# BAILEY POINT

Late in 1998 a new point on the Euler line was found and named in honor of V. C. Bailey, Professor Emeritus of Mathematics, University of Evansville, on the occasion of his ninety-fourth birthday.

# To construct the Bailey point, let L be the altitude through vertex A, let K be the symmedian point, and let M be the line BK Let A' be the point where L meets M. Construct B' likewise, using the B-altitude and line CK; and construct C' likewise, using the C-altitude and line AK. (In the figure below, L and M appear but are not labeled.)

Now let N be the line through vertex C and point K. Construct points A", B", C" following the method given above for A', B', C'.

The triangles A'B'C' and A"B"C" are, notably, each triply perspective to the other and each triply perspective to triangle ABC. These relationships are indicated by the figure:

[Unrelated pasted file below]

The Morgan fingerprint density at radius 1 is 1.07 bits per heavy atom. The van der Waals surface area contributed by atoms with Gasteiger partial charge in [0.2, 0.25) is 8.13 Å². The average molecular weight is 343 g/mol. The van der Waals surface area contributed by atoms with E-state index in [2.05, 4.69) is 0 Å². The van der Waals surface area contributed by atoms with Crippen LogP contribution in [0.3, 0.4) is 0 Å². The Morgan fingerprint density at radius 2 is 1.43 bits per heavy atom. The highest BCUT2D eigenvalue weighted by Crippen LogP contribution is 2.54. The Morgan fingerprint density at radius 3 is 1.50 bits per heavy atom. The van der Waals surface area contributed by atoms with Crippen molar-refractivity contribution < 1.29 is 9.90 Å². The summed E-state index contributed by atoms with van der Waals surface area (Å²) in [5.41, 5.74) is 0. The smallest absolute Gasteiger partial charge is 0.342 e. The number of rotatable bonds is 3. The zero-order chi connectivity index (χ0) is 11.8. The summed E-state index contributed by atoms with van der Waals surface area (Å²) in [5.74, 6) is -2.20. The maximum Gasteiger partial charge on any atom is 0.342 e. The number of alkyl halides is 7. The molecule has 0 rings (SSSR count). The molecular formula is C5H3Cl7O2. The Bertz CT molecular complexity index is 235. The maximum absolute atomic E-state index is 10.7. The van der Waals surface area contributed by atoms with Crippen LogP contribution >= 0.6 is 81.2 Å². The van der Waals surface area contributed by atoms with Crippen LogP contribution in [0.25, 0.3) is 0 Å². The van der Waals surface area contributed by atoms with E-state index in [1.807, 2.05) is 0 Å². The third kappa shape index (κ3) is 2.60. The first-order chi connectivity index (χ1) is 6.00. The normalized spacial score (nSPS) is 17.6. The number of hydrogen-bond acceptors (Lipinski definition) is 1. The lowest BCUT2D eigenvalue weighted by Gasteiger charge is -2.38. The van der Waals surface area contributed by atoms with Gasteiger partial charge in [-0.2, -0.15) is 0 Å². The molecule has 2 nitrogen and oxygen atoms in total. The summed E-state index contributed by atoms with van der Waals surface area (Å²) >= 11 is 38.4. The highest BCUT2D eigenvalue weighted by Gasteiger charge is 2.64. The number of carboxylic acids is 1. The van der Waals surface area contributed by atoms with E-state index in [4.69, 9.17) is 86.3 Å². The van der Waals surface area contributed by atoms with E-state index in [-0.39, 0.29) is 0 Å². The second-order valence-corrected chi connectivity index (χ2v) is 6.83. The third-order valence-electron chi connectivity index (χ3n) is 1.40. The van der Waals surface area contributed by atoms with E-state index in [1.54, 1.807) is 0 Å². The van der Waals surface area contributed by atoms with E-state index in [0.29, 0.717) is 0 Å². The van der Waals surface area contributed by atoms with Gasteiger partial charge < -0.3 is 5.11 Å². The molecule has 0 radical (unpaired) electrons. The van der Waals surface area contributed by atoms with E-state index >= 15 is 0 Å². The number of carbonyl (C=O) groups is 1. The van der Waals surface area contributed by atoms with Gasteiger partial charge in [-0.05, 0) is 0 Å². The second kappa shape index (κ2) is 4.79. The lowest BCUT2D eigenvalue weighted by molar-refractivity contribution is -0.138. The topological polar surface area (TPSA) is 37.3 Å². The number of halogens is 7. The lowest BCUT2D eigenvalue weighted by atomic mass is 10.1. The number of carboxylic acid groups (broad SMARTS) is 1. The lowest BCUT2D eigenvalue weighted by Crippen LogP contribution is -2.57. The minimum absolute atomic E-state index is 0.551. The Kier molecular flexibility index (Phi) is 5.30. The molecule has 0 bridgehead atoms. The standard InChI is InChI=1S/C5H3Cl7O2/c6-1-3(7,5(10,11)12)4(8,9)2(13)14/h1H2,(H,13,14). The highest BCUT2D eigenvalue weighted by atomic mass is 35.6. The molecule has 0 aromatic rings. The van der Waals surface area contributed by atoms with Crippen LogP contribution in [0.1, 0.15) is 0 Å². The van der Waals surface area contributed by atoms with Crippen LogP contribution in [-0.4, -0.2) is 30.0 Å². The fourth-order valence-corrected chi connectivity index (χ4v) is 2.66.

# Lines AB', BC', CA' concur in a point D, and lines AC", BA", CB" concur in a point E. The isogonal conjugate of the trilinear pole of line DE is the Bailey point.

Trilinears for the Bailey point are

(csc A)(sin 2B sin 2C - sin 2A sin 2A) :
(csc B)(sin 2C sin 2A - sin 2B sin 2B) :
(csc C)(sin 2A sin 2B - sin 2C sin 2C).

The Bailey point provides a good example of a kind of conjugate that seems to be new. If

U = u : v : w and X = x : y : z

are points for which not all three of the coordinates of

vwx^2 - yzu^2 : wuy^2 - zxv^2 : uvz^2 - xyw^2

are zero, then this point defines the U-diamond conjugate of X. Diamond conjugates and the Bailey point are discussed in

Clark Kimberling, "Diamond Conjugates," submitted (1999).

Preprints are available - just drop me a line at ck6@evansville.edu .

(For a quick lesson on trilinears, click on Trilinear Coordinates.)
Euler line
Triangle Centers